Since I was exceptionally talented working with wood, I not only realized the structures being used would be simple to repair, but also simple to duplicate. Hardly a year had gone by until I was making repairs on planes and of course wanted to learn to fly. There was hardly enough work to trade for enough flying time to learn by hands on flying so I decided to build a glider. The glider was a great success, about thirty young men learned to fly it, some went on to flying careers.

Airplanes have always been my major interest ever since and the expertise I learned from the aircraft industry is what made it possible to do the lightweight streamlined motor home project.

We will skip the details on the 30 years between Blackwell and the ULTRA Van project, except to say that I got a great amount of aircraft experience. During WW 2, I was superintendent of final assembly of the 29. This experience was responsible for the light weight streamlined concept if the ULTRA Van. I actually did not have experience to make it any other way. In 1963 the Chairman of the Board for Clark Equipment Company paid me well to go to Lansing, Michigan so their engineers could see the ULTRA Van. He then wanted to hire me to help them reduce the weight of the Cortez. I told him I would not know where to start or how to proceed on their design.

It is now 1960, 26 years ago. I’ve been deep into airplanes for 30 years. I have sold an airplane3 project to people in California who were planning large scale production. I had agreed to go to California to transfer my knowledge and expertise by working for the purchaser for a reasonable time.

After completing my agreement with them, I had a rather good income from the airplane project. I made some investments and half way retired to play with my toys in California. I had a ski boat, had learned to sail. I really loved all sorts of water sports, was a pretty good snow skier and really enjoyed the mild climate of Oakland, winter and summer.

One of my toys was a Spartan trailer which was about midway in size between what we now call a travel trailer and a mobile home. How nice it would be if I could drive the unit instead of towing it with a car and be able to tow a boat. I would save nearly half the weight. I started converting the Spartan, planning to put an engine in the front and leave the rest of it pretty much as it was. I couldn’t find and engine a drive system.

It’s a good thing the Olds Toronado was not available or I would have been able to carry out the original plan and the ULTRA Van would probably not have been born. In the process of looking for a suitable power plant, I looked at the Corvair. The concept was so perfect except the amount of power available would not handle the Spartan. I decided I could start with a whole new design, strictly from my airplane experience and build a unit with nearly as much space and cut the weight in half again.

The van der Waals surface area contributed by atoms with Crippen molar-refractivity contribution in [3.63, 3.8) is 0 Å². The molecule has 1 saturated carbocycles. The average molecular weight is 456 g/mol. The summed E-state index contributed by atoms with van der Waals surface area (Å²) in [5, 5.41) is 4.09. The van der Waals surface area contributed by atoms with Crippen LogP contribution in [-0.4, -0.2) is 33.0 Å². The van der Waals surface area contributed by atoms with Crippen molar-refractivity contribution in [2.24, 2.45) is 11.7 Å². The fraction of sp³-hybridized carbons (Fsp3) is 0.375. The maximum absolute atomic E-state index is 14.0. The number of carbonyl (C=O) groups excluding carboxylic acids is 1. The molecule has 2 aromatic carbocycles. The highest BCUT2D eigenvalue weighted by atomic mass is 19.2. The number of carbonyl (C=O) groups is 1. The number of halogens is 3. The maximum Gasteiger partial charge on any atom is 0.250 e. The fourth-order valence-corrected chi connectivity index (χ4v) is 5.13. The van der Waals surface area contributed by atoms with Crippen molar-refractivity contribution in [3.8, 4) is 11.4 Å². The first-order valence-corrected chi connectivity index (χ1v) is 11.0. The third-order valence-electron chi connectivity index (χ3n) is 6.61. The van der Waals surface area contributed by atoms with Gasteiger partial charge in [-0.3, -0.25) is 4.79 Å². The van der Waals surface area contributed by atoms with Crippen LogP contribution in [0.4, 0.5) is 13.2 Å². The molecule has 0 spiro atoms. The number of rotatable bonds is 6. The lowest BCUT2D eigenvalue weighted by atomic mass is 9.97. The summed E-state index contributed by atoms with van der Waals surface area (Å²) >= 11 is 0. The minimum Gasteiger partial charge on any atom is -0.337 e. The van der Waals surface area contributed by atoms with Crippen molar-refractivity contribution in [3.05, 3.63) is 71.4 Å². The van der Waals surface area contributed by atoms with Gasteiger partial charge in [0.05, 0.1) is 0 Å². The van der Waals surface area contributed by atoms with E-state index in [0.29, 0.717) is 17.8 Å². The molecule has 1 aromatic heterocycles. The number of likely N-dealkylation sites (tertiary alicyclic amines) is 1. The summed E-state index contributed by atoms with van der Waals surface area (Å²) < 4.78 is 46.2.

I rented a building and started construction September 1, 1960. January 2, 1961, I got the vehicle license, they were issued on an annual basis at the time and started driving it. The empty weight was less than 1,800 lbs, 24 feet long, full eight feet wide, 75” tall inside. Five times the cube of the VW Van and 400 lbs lighter. Even before the interior was finished, I took it to the mountains to test it’s sustained climbing ability and the project was on the way.

The reason that the light weight and streamlined shape was so easy for me was overall aircraft experience, plus the static test program that I just completed on the airplane project. It is really amazing how a box carries a load. I like to go through the shoe box demonstration to get people thinking. You see how flexible it is without the lid. With the lid on it is very strong and in fact you can some pretty big holes in it and it is still very strong. You must, however, leave a good beam at the top or bottom or you lose it all. Most motor homes, built on a truck chassis, have a load carrying door latch so that the door is part of the structure. Due to the relatively heavy weight of the chassis that is torsionally very flexible. This concept requires an even stronger box than if it didn’t have the chassis. The problem here is you can’t open or close the door unless you are on a relatively level surface.

I had planned to have a question and answer period at this time so if someone will write down the questions from the audience and mail them to me, I’ll try to get the answers into the next newsletter.